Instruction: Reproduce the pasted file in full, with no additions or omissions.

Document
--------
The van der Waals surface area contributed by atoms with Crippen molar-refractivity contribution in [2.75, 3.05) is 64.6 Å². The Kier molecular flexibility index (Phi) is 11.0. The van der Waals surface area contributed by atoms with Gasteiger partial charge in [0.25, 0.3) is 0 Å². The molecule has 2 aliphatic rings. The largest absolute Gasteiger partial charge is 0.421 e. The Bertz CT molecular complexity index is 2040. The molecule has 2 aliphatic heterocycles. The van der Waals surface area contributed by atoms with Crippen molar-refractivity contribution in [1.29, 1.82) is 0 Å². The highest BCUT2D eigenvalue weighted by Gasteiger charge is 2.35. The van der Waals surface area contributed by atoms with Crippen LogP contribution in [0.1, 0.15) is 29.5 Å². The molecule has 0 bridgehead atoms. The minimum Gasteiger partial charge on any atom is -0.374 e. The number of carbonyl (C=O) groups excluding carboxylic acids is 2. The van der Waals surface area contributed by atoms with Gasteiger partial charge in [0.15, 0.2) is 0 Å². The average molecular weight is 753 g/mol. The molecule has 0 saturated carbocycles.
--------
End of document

The van der Waals surface area contributed by atoms with Crippen molar-refractivity contribution in [2.75, 3.05) is 64.6 Å². The Kier molecular flexibility index (Phi) is 11.0. The van der Waals surface area contributed by atoms with Gasteiger partial charge in [0.25, 0.3) is 0 Å². The molecule has 2 aliphatic rings. The largest absolute Gasteiger partial charge is 0.421 e. The Bertz CT molecular complexity index is 2040. The molecule has 2 aliphatic heterocycles. The van der Waals surface area contributed by atoms with Crippen molar-refractivity contribution in [1.29, 1.82) is 0 Å². The highest BCUT2D eigenvalue weighted by Gasteiger charge is 2.35. The van der Waals surface area contributed by atoms with Crippen LogP contribution in [0.1, 0.15) is 29.5 Å². The molecule has 0 bridgehead atoms. The minimum Gasteiger partial charge on any atom is -0.374 e. The number of carbonyl (C=O) groups excluding carboxylic acids is 2. The van der Waals surface area contributed by atoms with Gasteiger partial charge in [0.15, 0.2) is 0 Å². The average molecular weight is 753 g/mol. The molecule has 0 saturated carbocycles.